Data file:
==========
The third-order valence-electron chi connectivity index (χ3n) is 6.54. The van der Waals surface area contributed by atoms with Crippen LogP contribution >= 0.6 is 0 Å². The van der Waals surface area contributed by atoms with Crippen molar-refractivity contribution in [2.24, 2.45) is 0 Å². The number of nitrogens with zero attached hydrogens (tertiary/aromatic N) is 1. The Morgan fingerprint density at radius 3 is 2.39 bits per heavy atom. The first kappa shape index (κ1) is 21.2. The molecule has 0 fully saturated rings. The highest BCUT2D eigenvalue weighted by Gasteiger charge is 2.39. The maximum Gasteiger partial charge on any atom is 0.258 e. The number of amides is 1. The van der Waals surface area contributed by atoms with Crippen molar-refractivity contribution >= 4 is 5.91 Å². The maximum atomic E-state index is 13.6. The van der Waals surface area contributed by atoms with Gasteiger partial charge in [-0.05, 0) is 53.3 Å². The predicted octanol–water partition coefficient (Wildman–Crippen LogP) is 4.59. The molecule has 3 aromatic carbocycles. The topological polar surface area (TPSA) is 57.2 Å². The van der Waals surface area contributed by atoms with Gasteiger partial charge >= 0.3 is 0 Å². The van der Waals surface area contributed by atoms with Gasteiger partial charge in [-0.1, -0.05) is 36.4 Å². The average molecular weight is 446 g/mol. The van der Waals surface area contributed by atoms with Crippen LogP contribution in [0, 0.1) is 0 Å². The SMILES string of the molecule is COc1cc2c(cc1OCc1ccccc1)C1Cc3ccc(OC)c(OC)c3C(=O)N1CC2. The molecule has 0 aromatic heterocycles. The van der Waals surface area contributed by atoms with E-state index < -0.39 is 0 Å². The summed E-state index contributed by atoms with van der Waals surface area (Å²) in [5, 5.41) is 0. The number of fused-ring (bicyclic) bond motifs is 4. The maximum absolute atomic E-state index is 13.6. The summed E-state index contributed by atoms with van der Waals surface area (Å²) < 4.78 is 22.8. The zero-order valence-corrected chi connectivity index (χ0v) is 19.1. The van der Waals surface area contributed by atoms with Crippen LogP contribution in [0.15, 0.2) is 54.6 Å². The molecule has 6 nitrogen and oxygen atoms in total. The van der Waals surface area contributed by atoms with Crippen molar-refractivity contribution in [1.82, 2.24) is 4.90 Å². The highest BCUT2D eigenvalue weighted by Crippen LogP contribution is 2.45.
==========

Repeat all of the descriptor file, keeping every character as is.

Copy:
The third-order valence-electron chi connectivity index (χ3n) is 6.54. The van der Waals surface area contributed by atoms with Crippen LogP contribution >= 0.6 is 0 Å². The van der Waals surface area contributed by atoms with Crippen molar-refractivity contribution in [2.24, 2.45) is 0 Å². The number of nitrogens with zero attached hydrogens (tertiary/aromatic N) is 1. The Morgan fingerprint density at radius 3 is 2.39 bits per heavy atom. The first kappa shape index (κ1) is 21.2. The molecule has 0 fully saturated rings. The highest BCUT2D eigenvalue weighted by Gasteiger charge is 2.39. The maximum Gasteiger partial charge on any atom is 0.258 e. The number of amides is 1. The van der Waals surface area contributed by atoms with Crippen molar-refractivity contribution >= 4 is 5.91 Å². The maximum atomic E-state index is 13.6. The van der Waals surface area contributed by atoms with Gasteiger partial charge in [-0.05, 0) is 53.3 Å². The predicted octanol–water partition coefficient (Wildman–Crippen LogP) is 4.59. The molecule has 3 aromatic carbocycles. The topological polar surface area (TPSA) is 57.2 Å². The van der Waals surface area contributed by atoms with Gasteiger partial charge >= 0.3 is 0 Å². The van der Waals surface area contributed by atoms with Gasteiger partial charge in [-0.1, -0.05) is 36.4 Å². The average molecular weight is 446 g/mol. The van der Waals surface area contributed by atoms with Crippen LogP contribution in [0, 0.1) is 0 Å². The SMILES string of the molecule is COc1cc2c(cc1OCc1ccccc1)C1Cc3ccc(OC)c(OC)c3C(=O)N1CC2. The molecule has 0 aromatic heterocycles. The van der Waals surface area contributed by atoms with E-state index < -0.39 is 0 Å². The summed E-state index contributed by atoms with van der Waals surface area (Å²) in [5, 5.41) is 0. The number of fused-ring (bicyclic) bond motifs is 4. The maximum absolute atomic E-state index is 13.6. The summed E-state index contributed by atoms with van der Waals surface area (Å²) < 4.78 is 22.8. The zero-order valence-corrected chi connectivity index (χ0v) is 19.1. The van der Waals surface area contributed by atoms with Crippen LogP contribution in [0.15, 0.2) is 54.6 Å². The molecule has 6 nitrogen and oxygen atoms in total. The van der Waals surface area contributed by atoms with Crippen molar-refractivity contribution in [1.82, 2.24) is 4.90 Å². The highest BCUT2D eigenvalue weighted by Crippen LogP contribution is 2.45.